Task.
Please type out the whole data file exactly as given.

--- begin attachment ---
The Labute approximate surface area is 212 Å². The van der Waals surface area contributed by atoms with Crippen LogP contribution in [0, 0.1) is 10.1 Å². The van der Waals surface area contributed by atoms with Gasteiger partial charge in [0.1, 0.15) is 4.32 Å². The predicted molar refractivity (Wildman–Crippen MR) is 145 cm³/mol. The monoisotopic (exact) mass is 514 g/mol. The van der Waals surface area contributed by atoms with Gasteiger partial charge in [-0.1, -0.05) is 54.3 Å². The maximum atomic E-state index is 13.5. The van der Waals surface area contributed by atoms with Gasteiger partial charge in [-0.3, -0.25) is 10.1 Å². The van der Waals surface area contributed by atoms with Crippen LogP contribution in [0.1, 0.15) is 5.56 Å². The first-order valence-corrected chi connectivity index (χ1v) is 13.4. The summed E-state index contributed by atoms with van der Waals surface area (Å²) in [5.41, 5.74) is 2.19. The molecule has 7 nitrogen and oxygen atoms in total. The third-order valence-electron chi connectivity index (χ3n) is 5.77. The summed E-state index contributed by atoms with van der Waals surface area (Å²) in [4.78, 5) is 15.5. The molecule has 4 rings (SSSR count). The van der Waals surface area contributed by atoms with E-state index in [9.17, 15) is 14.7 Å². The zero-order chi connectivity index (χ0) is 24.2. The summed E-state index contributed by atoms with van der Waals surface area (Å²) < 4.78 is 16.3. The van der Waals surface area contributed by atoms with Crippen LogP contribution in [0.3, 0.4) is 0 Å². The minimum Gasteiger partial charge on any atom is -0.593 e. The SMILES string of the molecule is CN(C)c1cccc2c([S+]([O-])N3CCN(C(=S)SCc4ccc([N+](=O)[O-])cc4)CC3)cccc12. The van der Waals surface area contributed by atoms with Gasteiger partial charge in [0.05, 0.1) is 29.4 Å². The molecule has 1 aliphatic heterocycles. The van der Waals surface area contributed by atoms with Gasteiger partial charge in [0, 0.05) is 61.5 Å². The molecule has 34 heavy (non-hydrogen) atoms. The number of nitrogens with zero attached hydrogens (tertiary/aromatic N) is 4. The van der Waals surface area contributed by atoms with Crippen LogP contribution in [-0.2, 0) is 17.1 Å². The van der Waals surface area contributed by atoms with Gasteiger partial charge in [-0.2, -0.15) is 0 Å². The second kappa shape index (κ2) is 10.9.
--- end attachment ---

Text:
The Labute approximate surface area is 212 Å². The van der Waals surface area contributed by atoms with Crippen LogP contribution in [0, 0.1) is 10.1 Å². The van der Waals surface area contributed by atoms with Gasteiger partial charge in [0.1, 0.15) is 4.32 Å². The predicted molar refractivity (Wildman–Crippen MR) is 145 cm³/mol. The monoisotopic (exact) mass is 514 g/mol. The van der Waals surface area contributed by atoms with Gasteiger partial charge in [-0.1, -0.05) is 54.3 Å². The maximum atomic E-state index is 13.5. The van der Waals surface area contributed by atoms with Gasteiger partial charge in [-0.3, -0.25) is 10.1 Å². The van der Waals surface area contributed by atoms with Crippen LogP contribution in [0.1, 0.15) is 5.56 Å². The first-order valence-corrected chi connectivity index (χ1v) is 13.4. The summed E-state index contributed by atoms with van der Waals surface area (Å²) in [5.41, 5.74) is 2.19. The molecule has 7 nitrogen and oxygen atoms in total. The third-order valence-electron chi connectivity index (χ3n) is 5.77. The summed E-state index contributed by atoms with van der Waals surface area (Å²) in [4.78, 5) is 15.5. The molecule has 4 rings (SSSR count). The van der Waals surface area contributed by atoms with E-state index in [9.17, 15) is 14.7 Å². The zero-order chi connectivity index (χ0) is 24.2. The summed E-state index contributed by atoms with van der Waals surface area (Å²) < 4.78 is 16.3. The van der Waals surface area contributed by atoms with Crippen LogP contribution in [0.3, 0.4) is 0 Å². The minimum Gasteiger partial charge on any atom is -0.593 e. The SMILES string of the molecule is CN(C)c1cccc2c([S+]([O-])N3CCN(C(=S)SCc4ccc([N+](=O)[O-])cc4)CC3)cccc12. The van der Waals surface area contributed by atoms with Gasteiger partial charge in [0.05, 0.1) is 29.4 Å². The molecule has 1 aliphatic heterocycles. The van der Waals surface area contributed by atoms with Gasteiger partial charge in [0, 0.05) is 61.5 Å². The molecule has 34 heavy (non-hydrogen) atoms. The number of nitrogens with zero attached hydrogens (tertiary/aromatic N) is 4. The van der Waals surface area contributed by atoms with Crippen LogP contribution in [-0.2, 0) is 17.1 Å². The van der Waals surface area contributed by atoms with Gasteiger partial charge in [-0.2, -0.15) is 0 Å². The second kappa shape index (κ2) is 10.9.